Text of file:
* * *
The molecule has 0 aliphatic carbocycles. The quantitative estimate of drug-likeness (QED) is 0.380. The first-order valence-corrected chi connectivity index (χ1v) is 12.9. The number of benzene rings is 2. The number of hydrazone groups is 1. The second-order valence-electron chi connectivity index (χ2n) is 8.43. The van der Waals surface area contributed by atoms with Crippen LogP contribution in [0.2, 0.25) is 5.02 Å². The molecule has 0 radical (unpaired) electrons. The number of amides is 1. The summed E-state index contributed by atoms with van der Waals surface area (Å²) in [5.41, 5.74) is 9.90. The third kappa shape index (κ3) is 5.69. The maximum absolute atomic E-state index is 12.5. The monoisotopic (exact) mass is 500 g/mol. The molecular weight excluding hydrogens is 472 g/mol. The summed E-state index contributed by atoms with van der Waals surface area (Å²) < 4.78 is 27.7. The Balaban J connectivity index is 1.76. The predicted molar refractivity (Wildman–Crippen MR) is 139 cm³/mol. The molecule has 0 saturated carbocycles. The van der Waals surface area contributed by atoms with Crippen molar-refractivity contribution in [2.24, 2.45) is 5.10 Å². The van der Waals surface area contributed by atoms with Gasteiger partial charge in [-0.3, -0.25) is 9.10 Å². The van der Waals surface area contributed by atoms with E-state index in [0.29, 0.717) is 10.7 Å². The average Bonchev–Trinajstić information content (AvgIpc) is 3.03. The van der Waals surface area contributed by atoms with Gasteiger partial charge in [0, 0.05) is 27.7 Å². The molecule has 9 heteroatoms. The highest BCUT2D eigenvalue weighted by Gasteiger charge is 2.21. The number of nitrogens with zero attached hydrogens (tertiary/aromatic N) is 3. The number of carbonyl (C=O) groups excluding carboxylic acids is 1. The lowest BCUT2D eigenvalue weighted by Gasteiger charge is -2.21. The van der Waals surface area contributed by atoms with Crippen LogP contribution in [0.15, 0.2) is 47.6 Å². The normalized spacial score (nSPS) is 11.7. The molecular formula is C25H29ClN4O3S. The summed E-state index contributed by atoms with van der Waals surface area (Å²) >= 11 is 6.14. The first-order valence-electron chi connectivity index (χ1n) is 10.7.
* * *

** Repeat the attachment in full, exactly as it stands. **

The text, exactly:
The molecule has 0 aliphatic carbocycles. The quantitative estimate of drug-likeness (QED) is 0.380. The first-order valence-corrected chi connectivity index (χ1v) is 12.9. The number of benzene rings is 2. The number of hydrazone groups is 1. The second-order valence-electron chi connectivity index (χ2n) is 8.43. The van der Waals surface area contributed by atoms with Crippen LogP contribution in [0.2, 0.25) is 5.02 Å². The molecule has 0 radical (unpaired) electrons. The number of amides is 1. The summed E-state index contributed by atoms with van der Waals surface area (Å²) in [5.41, 5.74) is 9.90. The third kappa shape index (κ3) is 5.69. The maximum absolute atomic E-state index is 12.5. The monoisotopic (exact) mass is 500 g/mol. The molecular weight excluding hydrogens is 472 g/mol. The summed E-state index contributed by atoms with van der Waals surface area (Å²) < 4.78 is 27.7. The Balaban J connectivity index is 1.76. The predicted molar refractivity (Wildman–Crippen MR) is 139 cm³/mol. The molecule has 0 saturated carbocycles. The van der Waals surface area contributed by atoms with Crippen molar-refractivity contribution in [2.24, 2.45) is 5.10 Å². The van der Waals surface area contributed by atoms with Gasteiger partial charge in [-0.3, -0.25) is 9.10 Å². The van der Waals surface area contributed by atoms with E-state index in [0.29, 0.717) is 10.7 Å². The average Bonchev–Trinajstić information content (AvgIpc) is 3.03. The van der Waals surface area contributed by atoms with Gasteiger partial charge in [0, 0.05) is 27.7 Å². The molecule has 9 heteroatoms. The highest BCUT2D eigenvalue weighted by Gasteiger charge is 2.21. The number of nitrogens with zero attached hydrogens (tertiary/aromatic N) is 3. The number of carbonyl (C=O) groups excluding carboxylic acids is 1. The lowest BCUT2D eigenvalue weighted by Gasteiger charge is -2.21. The van der Waals surface area contributed by atoms with Crippen LogP contribution in [0.15, 0.2) is 47.6 Å². The normalized spacial score (nSPS) is 11.7. The molecular formula is C25H29ClN4O3S. The summed E-state index contributed by atoms with van der Waals surface area (Å²) >= 11 is 6.14. The first-order valence-electron chi connectivity index (χ1n) is 10.7.